Colonna S, Curtin K, Johnson E, Kohlmann W, Wright J, et al. (2019) Family History of Breast Cancer Associated with Breast Cancer in Survivors of Hodgkin Lymphoma. Int J Cancer Clin Res 6:107.


© 2019 Colonna S, et al. This is an open-access article distributed under the terms of the Creative Commons Attribution License, which permits unrestricted use, distribution, and reproduction in any medium, provided the original author and source are credited.

ORIGINAL RESEARCH | OPEN ACCESSDOI: 10.23937/2378-3419/1410107

Family History of Breast Cancer Associated with Breast Cancer in Survivors of Hodgkin Lymphoma

Sarah Colonna1,2,3, Karen Curtin1,2, Eric Johnson1,2*, Wendy Kohlmann1, Jennifer Wright1,4, Anne Kirchhoff4, Sean Tavtigian1 and Joshua Schiffman1,4

1Huntsman Cancer Institute, The University of Utah, USA

2Department of Internal Medicine, The University of Utah, USA

3George E. Wahlen Department of VA, Salt Lake City, Utah, USA

4Department of Pediatrics, The University of Utah, USA



Advances in treatments for Hodgkin Lymphoma (HL) have significantly increased survival of childhood and adult patients; however, the leading cause of death in HL survivors is due to secondary malignancy following HL treatment [1,2]. Among women treated for HL, breast cancer (BC) is the most common secondary malignancy [3]. We explored if an association exists between HL and BC exists within families.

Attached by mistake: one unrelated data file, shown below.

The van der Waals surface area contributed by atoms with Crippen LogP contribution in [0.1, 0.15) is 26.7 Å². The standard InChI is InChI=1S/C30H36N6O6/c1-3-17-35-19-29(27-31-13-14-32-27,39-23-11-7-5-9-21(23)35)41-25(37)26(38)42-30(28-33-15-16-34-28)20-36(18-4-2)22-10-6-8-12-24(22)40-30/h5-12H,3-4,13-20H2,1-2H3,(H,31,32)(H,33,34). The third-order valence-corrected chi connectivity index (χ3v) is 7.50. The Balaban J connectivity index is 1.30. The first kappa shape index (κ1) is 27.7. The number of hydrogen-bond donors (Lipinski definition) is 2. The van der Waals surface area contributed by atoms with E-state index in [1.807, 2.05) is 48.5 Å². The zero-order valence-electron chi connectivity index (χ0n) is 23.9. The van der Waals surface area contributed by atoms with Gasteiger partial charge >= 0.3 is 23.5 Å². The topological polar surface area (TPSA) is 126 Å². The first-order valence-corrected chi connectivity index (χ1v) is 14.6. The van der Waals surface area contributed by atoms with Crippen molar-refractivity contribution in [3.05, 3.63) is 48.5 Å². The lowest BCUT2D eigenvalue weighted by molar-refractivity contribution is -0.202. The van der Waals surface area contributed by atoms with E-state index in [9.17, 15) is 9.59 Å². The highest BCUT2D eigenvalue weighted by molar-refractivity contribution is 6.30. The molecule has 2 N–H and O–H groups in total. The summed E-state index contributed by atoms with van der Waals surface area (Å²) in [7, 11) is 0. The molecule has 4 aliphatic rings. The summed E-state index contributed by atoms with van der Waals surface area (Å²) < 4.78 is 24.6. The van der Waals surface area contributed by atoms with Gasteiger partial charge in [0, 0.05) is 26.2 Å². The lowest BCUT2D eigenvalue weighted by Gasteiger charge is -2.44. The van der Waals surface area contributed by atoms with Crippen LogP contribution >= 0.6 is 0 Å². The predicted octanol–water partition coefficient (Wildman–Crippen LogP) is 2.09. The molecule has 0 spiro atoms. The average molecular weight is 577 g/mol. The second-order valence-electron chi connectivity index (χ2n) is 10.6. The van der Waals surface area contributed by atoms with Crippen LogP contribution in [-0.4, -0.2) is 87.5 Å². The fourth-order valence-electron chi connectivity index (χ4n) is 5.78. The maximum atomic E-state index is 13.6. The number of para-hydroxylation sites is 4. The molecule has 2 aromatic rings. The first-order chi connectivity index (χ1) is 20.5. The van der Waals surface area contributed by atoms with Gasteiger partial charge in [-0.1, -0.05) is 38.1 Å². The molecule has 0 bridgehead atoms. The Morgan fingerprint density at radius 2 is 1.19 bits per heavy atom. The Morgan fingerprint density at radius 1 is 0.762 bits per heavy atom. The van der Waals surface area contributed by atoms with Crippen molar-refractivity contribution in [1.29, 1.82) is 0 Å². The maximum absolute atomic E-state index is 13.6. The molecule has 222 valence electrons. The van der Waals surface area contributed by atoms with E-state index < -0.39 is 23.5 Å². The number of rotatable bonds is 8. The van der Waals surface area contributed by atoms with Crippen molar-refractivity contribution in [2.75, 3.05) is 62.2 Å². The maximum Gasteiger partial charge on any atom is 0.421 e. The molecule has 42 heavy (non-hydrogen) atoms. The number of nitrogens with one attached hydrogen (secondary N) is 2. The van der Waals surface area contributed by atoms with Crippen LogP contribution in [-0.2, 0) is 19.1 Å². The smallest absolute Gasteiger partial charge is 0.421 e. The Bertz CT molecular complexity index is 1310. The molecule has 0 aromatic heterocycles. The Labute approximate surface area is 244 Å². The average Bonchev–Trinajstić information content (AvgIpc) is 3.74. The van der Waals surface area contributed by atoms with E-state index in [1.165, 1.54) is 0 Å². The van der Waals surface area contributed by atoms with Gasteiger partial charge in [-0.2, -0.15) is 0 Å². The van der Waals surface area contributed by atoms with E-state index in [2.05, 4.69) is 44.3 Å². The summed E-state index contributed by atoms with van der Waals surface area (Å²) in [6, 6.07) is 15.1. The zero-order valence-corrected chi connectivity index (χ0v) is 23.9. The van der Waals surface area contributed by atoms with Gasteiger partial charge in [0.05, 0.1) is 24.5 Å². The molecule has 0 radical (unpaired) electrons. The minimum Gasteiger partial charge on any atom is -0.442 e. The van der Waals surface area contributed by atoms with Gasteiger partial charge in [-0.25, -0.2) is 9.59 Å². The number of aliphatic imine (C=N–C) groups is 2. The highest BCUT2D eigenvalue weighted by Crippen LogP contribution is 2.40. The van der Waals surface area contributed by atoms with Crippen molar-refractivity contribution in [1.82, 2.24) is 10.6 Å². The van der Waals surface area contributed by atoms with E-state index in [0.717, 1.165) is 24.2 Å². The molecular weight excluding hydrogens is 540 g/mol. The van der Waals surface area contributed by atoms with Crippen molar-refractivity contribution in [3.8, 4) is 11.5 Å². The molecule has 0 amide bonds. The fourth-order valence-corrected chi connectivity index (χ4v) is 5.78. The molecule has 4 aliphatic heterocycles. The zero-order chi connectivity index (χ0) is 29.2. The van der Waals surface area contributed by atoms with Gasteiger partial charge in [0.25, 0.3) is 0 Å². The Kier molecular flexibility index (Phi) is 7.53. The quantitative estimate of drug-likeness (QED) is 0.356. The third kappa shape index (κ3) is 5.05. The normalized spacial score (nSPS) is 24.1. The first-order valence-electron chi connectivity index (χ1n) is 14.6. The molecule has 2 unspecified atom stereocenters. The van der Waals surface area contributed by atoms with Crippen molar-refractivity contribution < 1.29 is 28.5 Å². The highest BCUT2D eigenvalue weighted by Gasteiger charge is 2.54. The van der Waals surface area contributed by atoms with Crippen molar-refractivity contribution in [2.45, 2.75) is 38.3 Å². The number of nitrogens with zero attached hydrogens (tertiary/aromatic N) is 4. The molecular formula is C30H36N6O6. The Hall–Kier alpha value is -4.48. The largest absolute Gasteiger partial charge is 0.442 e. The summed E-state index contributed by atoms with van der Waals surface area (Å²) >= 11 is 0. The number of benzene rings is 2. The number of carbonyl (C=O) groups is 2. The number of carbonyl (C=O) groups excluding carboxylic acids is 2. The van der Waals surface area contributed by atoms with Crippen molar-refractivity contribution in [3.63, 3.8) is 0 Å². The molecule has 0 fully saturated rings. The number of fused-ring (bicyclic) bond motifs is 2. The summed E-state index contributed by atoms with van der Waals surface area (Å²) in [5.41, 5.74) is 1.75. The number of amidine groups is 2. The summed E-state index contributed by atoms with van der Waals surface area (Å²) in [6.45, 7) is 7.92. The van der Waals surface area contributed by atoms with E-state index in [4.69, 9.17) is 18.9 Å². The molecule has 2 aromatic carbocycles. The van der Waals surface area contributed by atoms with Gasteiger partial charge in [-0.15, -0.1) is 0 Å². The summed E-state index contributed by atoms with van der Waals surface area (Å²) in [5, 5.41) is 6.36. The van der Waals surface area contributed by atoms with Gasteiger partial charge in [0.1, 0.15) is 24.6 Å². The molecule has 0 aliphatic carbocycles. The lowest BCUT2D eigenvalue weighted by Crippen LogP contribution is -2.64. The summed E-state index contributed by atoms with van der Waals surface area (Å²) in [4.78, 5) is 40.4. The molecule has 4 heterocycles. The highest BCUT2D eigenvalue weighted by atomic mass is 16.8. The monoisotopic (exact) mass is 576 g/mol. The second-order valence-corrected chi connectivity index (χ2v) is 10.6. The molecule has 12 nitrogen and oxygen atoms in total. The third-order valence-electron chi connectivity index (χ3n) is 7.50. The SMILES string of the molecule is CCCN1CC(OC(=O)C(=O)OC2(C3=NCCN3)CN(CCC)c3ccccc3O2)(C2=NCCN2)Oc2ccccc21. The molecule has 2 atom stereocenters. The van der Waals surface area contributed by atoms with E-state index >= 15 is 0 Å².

Utilizing the Utah Population Database and the Utah Cancer Registry, we identified 988 women with HL, and no history of BC prior to HL, diagnosed in Utah from 1966-2014. We examined if women with HL were at greater risk of developing BC based on the presence or absence of family history of BC. We also examined the familial recurrence risk of BC among female FDRs of women with HL and BC using Cox regression methods.


Among 988 female HL patients, 42 (4.3%) were diagnosed with subsequent BC while among 9,876 matched controls, 280 controls (2.8%) were diagnosed with BC from 1966-2014 (P < 0.05). We observed a significant 3-fold increased risk of BC in the first-degree relatives (parent, full sibling, or child of patient) of female HL patients with subsequent BC, compared to FDR in controls (HR = 2.8, 95%CI 1.4-5.6; P = 0.005). Female HL patients who had a family history of BC were significantly more likely to develop BC, compared to HL patients with no history of BC among relatives (HR = 3.3, 95%CI 1.6-7.1; P = 0.002).


Women with HL and a family history of BC are at even higher than anticipated risk of BC, as are their female relatives. Obtaining a thorough family history for a woman preparing to undergo therapy for HL is important for treatment decisions for HL and maintaining an up to date family history over time is also important for the management of a woman's ongoing cancer risks and her surveillance strategy following survival of HL.